Avondale discusses possible Wal-Mart annexationPhoto obtained via the city of Avondale Estates website.
By Jill Nolin, Contributor
As Avondale Estates officials pursue coveted commercial properties near its northern boundaries, they may also have to consider a piece of property on the south side that has a complicated history with Avondale – the Wal-Mart on Columbia Drive.
The same big box store that many Avondale Estates residents fought several years ago has found its way into the annexation discussion. State Rep. Karla Drenner recently questioned Avondale’s reasoning for cutting off Wal-Mart on its proposed map, Commissioner Randy Beebe said.
“She’s not telling us to take Wal-Mart. She’s telling us, ‘You need to look and you need to give me some wiggle room in what we’re kind of moving around here,’” Beebe said during a commission meeting Monday.
For every proposed addition to Avondale, there are numerous factors used to determine whether acquisition is in the town’s best interest, Commissioner Lindsay Forlines said.
From the cost analysis to how a new addition might affect Avondale’s overall character, there’s plenty to consider.
And while Wal-Mart would mean more revenue for Avondale, it would also demand additional law enforcement resources. That’s no small issue for a town that prides itself on its 1-to-228, police-to-resident ratio.
“Wal-Mart is a can of worms,” Forlines said at Monday’s meeting. “It is a whole different dynamic with the financials because they have some special considerations there because of the police activity having to be what it is.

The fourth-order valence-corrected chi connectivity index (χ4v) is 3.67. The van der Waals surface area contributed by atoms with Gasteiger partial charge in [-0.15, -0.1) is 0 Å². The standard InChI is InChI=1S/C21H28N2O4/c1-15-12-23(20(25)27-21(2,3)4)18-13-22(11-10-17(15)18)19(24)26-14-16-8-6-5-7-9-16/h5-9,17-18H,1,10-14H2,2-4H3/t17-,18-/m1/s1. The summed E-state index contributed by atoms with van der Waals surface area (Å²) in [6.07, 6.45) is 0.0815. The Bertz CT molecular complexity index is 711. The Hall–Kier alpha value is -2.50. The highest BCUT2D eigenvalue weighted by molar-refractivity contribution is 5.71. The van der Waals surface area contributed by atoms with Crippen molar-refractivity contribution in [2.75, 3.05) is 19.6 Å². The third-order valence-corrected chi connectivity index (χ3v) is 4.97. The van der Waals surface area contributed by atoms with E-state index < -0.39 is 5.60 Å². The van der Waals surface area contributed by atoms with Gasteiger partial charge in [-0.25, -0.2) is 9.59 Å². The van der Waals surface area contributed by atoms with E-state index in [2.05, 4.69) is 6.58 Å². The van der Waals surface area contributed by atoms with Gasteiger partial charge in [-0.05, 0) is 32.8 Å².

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“I don’t think anyone on this board is closed off to it, and we remain in analysis mode on all areas … I think if it got assigned to us, we would make it work and still thrive,” she added.
At last week’s work session, interim Mayor Terry Giager said the town previously considered the pros and cons of absorbing Wal-Mart and concluded that it would not be “financially viable” because of the added expense of creating a nearby police branch.
“That might change now. I understand the store is doing some really unbelievable volume over there,” Giager said at last week’s meeting. “That has come up in discussion, and that has not been resolved yet.”
Giager was absent from Monday’s meeting because of a surgery.
For Commissioner John Quinn, it may take more than positive numbers to sway him.
“That’s a very divisive issue. I was here when this place was packed and overflowing and that was being discussed, so there’s a lot of baggage that comes along with it,” Quinn said during last week’s discussion. “Some fights might be worth fighting, and some might not – and that one might be on my ‘might not’ list.”
The deadline for the groups trying to form new cities was Saturday. Two groups pushing for the cities of Briarcliff and Lakeside have announced a plan for a combined city called LaVista Hills.
Beebe said Tucker did not submit a map, which he hopes will work to Avondale’s advantage when a state legislative committee sits down to review the information.
“With Tucker not turning in a map, I think it gives us a little more leeway in that we can say, ‘Well, we had a map,’” Beebe said Monday night.
Avondale still needs to vote on what map to submit, or whether to submit a map at all.